The first Swedish-Tanzanian Trauma course held at MOI

Trauma kills more people than malaria, HIV and TBC together. As a step towards improving care and saving more lives, a Trauma Anesthesia Training Course has for the first time been held at Muhimbili Orthopedic Institute (MOI) in Dar es Salaam through a collaboration between MOI and MKAIC / Life Support Foundation.

The roads of Dar es Salaam are dangerous for pedestrians, passengers and drivers. On the way to MOI Hospital I notice a young girl stopping her little brother from running out on the road, where the traffic is chaotic. The difference between life and death can be a second or two in this environment. IMG_0996

On a visit earlier at Muhimbili National Hospital, the first patient that we saw at the ICU, was a young man with serious injuries after a car accident.

– Our women are dying in childbirth, but our men are also dying due to traffic accidents. Therefore this initiative is much-needed, says Dr Karima Khalid, anesthetist at MOI and member of the MOI course faculty at the Trauma Anaesthesia Course held on Friday the 13, Monday the 16 and Tuesday the 17 of November.

IMG_0965Respicious Boniface, Head of the Anaesthesia department and of the MOI trauma course faculty, stressed the importance both of the course and of reducing accidents, in his opening speech:

– We need to target our patients not only here at the hospital, but also in making sure that they travel in safer ways, said Dr Boniface.

Five doctors and nurses from Karolinska University Hospital in Stockholm, shared their knowledge and led group discussions and scenarios together with colleagues at MOI. According to the plan, the Trauma and Anesthesia course will be held once a year.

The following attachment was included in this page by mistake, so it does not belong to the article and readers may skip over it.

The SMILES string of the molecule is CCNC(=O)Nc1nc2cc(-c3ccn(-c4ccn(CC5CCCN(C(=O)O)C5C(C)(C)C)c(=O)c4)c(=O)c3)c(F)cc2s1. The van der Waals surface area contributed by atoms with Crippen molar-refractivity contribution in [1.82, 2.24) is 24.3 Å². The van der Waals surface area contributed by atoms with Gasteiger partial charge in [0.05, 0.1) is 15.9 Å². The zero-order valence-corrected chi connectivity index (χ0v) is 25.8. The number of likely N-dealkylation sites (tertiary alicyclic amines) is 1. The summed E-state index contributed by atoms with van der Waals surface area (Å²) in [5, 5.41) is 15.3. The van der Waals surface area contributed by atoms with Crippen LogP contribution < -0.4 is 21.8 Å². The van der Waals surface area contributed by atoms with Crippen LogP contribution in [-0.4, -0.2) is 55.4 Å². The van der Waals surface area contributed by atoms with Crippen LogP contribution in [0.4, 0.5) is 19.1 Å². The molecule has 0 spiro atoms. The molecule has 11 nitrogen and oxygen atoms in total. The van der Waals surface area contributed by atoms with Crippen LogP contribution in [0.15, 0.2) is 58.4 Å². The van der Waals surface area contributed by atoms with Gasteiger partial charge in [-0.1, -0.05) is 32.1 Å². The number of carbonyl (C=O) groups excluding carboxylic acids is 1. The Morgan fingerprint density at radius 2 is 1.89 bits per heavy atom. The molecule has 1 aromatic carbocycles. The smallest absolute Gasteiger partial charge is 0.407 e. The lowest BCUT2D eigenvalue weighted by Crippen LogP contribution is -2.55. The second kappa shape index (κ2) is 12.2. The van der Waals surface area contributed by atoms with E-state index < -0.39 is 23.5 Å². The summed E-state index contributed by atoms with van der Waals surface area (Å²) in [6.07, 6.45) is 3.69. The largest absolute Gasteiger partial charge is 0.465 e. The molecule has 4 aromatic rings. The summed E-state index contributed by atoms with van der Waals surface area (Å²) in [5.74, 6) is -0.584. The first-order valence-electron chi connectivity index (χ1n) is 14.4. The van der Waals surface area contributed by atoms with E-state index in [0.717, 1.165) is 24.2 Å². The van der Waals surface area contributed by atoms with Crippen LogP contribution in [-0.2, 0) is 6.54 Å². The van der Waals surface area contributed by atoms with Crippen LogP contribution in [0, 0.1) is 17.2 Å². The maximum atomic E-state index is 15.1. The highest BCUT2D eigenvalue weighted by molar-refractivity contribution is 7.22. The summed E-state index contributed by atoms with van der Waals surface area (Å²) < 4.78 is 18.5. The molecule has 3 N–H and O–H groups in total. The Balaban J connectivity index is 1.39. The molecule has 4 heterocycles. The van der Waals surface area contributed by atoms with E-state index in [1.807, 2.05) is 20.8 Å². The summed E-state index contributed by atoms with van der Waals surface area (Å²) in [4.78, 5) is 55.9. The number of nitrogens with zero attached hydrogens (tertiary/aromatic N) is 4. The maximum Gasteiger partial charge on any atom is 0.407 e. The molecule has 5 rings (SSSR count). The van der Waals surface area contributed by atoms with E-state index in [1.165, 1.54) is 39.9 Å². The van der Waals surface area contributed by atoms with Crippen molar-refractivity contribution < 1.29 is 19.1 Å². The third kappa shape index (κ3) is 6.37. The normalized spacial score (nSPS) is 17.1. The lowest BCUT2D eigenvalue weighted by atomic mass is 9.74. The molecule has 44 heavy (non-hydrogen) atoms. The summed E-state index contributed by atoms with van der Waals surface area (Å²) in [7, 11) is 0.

Also present at the opening was Executive Director, Dr Othman Kiloloma, expressing his appreciation of the new initiative, and the course was later visited by Tanzanian journalists, who reported on the event.

The background of the course is a memorandum of understanding signed in 2014 with the aim to improve care, with focus on patients suffering from polytrauma, through training, staff exchange and research. In collaboration between Karolinska/MKAIC and MOI, a number of qualitaty indicators have been designed and put together in a protocol. A baseline quality survey was then carried out in May 2015, to investigate how trauma anaesthesia is practiced at MOI today. The survey was a useful tool for designing the training course.

At MOI Hospital around 20 patients seek trauma care every day, and 10-15 patients undergo surgery, according to data received. One or two of the patients die each day.IMG_0992

One of the doctors attending the course, Asha Abdullah, says her expectations from the three days are high.

– One of the main reasons for the high level of deaths, is that we miss the golden hour due to lack of knowledge and because it takes too long before the patients arrive at the hospital, she says.

The Swedish team’s impression when discussing the first day, is positive.

– There has been a lot of work in preparing for the course, and my feeling after one day is good, says Gunilla Wihlke. The participants are with us, listening carefully and giving us their opinions. IMG_0971

– Although we hope for an impact of the course, it will be difficult to detect such an effect, and especially in the short term. It would also be presumptious to assume that our contribution would be crucial. Instead it is the health workers here at MOI who can bring about sustainable improvement and change, although we can be of assistance in this process. We now have an instrument for quality assessment that can be used at MOI even in the long term, says Anna Ohlsson, anesthetist at Karolinska. It can be developed in order to evaluate and improve routines and working processes.

There are several areas that need to interact in a course like this, in order to be successful, Olof Brattström, anesthetist at Karolinska points out.

– Through the collaboration we will be able to evaluate and follow up structures and processes together with Moi. I hope for a Hawthorn effect, where a sharpened thinking and acting in this area is initiated as a result of focusing on quality of care.IMG_0933_2

When leaving the hospital I am once again reminded of the need, when I see a father cross the busy road holding his two young schoolgirls firmly in hand. I also notice a pick up driving out from the hospital area, carrying a coffin surrounded by grieving men.


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